Keynote Speakers & Invited Speakers

NWA 45th Annual Meeting

Virtual Meeting | September 13-17, 2020

Keynote Speakers & Invited Speakers

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This year's Keynote Speakers will include Dr. Avi Goldfarb, Dr. Florence Rabier and Dr. Desiree Hill.

Dr. Avi Goldfarb

Avi Goldfarb is the Rotman Chair in Artificial Intelligence and Healthcare and a professor of marketing at the Rotman School of Management, University of Toronto.

Avi is also Chief Data Scientist at the Creative Destruction Lab, Senior Editor at Marketing Science, and a Research Associate at the National Bureau of Economic Research. Avi’s research focuses on the opportunities and challenges of the digital economy and Artificial Intelligence.

He has published over 70 academic articles in a variety of outlets in marketing, statistics, law, computing, and economics.

Along with Ajay Agrawal and Joshua Gans, Avi is the author of the bestselling book Prediction Machines: The Simple Economics of Artificial Intelligence.

Prediction Machines follows inescapable logic to explain how to navigate the changes on the horizon. The impact of AI will be profound, but the economic framework for understanding it is surprisingly simple.

Dr. Florence Rabier

Dr. Rabier has been Director-General of European Center for Medium-Range Weather Forecasting (ECMWF). A position she has held since January 2016.

Dr. Rabier is an internationally recognized expert in Numerical Weather Prediction, whose leadership has greatly contributed to delivering major operational changes at both ECMWF and Météo-France.

She is especially well known within the meteorological community for her key role in implementing an innovative data assimilation method (4D-Var) in 1997, which was a first worldwide and contributed to an optimal use of satellite observations in weather forecasting.

She also led an international experiment involving a major field campaign over Antarctica, in the context of the International Polar Year and the WMO THORPEX program.

Dr. Desiree Hill

Desiree Hill, Ph.D., is a researcher, professor, former broadcast executive, and documentary filmmaker.

Her research focuses on journalism/trauma, severe weather media use, and new media. She has presented her research internationally, including Athens (International Conference on Communication and Mass Media) and Sweden (International Crisis Communication Conference).

Desiree’s broadcast experience includes Executive Producer for KOCO and KWTV, Vice-President of News for Pappas Telecasting, and Senior Strategist for AR&D (a broadcast consulting firm). She continues to work with newsrooms across the country, including KOCO following the 2013 tornado.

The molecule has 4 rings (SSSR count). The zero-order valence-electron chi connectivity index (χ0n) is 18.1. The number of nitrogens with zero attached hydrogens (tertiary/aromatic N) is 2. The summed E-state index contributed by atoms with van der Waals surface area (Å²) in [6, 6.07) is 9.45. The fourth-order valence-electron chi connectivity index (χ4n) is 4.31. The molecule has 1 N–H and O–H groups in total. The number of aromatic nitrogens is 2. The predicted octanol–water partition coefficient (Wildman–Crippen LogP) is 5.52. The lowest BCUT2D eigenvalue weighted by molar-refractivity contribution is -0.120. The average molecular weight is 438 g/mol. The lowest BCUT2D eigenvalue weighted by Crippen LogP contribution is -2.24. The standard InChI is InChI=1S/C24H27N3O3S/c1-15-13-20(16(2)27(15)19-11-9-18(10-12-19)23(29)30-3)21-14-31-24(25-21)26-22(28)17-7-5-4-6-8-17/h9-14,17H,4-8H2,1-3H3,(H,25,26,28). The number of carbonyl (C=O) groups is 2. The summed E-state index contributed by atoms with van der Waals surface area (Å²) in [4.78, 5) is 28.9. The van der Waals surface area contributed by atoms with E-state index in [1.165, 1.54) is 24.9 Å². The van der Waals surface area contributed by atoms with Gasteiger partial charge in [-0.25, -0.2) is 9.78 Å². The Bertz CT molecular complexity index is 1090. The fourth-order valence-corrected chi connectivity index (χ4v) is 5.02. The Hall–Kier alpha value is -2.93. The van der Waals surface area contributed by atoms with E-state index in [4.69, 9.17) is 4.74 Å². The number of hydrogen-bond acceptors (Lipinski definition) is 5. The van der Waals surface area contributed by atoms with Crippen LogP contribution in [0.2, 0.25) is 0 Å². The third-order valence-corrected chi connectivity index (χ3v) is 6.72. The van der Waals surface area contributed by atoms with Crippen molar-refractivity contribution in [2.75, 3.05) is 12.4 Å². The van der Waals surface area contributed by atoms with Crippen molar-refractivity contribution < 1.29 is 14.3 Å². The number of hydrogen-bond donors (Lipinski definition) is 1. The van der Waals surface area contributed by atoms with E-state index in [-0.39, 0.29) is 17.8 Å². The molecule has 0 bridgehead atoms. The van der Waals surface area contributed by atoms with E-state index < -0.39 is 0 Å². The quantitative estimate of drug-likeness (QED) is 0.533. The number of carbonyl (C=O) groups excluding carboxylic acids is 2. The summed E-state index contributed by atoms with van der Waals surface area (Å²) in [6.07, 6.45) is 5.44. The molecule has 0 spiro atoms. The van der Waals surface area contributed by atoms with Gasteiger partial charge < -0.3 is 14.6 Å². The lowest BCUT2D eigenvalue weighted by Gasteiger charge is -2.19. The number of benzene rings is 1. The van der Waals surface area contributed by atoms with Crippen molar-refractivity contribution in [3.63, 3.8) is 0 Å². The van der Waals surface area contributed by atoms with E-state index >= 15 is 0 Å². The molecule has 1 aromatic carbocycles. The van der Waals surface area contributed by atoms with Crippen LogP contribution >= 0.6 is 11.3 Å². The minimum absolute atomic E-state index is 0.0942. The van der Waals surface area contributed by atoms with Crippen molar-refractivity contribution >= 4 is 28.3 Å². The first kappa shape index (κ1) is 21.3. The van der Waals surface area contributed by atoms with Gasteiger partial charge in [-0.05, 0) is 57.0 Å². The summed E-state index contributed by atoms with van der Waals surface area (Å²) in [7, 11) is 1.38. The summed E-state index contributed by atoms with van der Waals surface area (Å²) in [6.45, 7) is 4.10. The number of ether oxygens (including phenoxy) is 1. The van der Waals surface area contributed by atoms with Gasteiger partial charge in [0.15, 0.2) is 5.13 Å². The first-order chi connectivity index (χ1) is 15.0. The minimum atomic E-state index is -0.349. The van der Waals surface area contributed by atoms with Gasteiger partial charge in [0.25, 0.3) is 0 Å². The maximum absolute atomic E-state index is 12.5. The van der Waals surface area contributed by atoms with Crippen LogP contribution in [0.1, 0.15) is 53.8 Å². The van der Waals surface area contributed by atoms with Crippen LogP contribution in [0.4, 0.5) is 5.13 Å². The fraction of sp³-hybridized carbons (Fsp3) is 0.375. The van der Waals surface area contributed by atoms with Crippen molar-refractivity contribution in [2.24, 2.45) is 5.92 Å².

Her recent film Words from a Bear (associate producer) premiered at Sundance, aired in the PBS American Masters series, and is nominated for a best documentary Emmy.
Desiree teaches broadcast journalism at the University of Central Oklahoma.

This year's Invited Speakers will include Dr. Louis Uccellini, Dr. Neil Jacobs and Dr. Aaron Hill.

Dr. Louis Uccellini

Dr. Louis W. Uccellini is the National Oceanic and Atmospheric Administration’s Assistant Administrator for Weather Services, and Director of the National Weather Service. In this role, he is responsible for the day-to-day civilian weather operations for the United States, its territories, adjacent waters, and ocean areas.

Prior to this position, he served as the Director of the National Centers for Environmental Prediction (NCEP) for 14 years. He was responsible for directing and planning the science, technology, and operations related to NCEP’s nine centers:
Central Operations, Environmental Modeling Center, Ocean Prediction Center, Hydrometeorological Prediction Center, Climate Prediction Center, all in Camp Springs, MD; the National Hurricane Center in Miami, FL; Storm Prediction Center in Norman, OK; Space Weather Prediction Center in Boulder, CO; and the Aviation Weather Center in Kansas City, MO. With his leadership, the 13 year effort to plan, develop and build the new NOAA Center for Weather and Climate Prediction (the NCWCP Building) at the University of Maryland M Squared Research Center was completed; as was the implementation of a Seamless Suite of Models from the S2S to Mesoscale modeling systems based on the principle of multi model ensembles.

Dr. Uccellini was the Director of the National Weather Service’s Office of Meteorology from 1994 to 1999, Chief of the National Weather Service’s Meteorological Operations Division from 1989 to 1994, and section head for the Mesoscale Analysis and Modeling Section at the Goddard Space Flight Center’s Laboratory for Atmospheres from 1978 to 1989.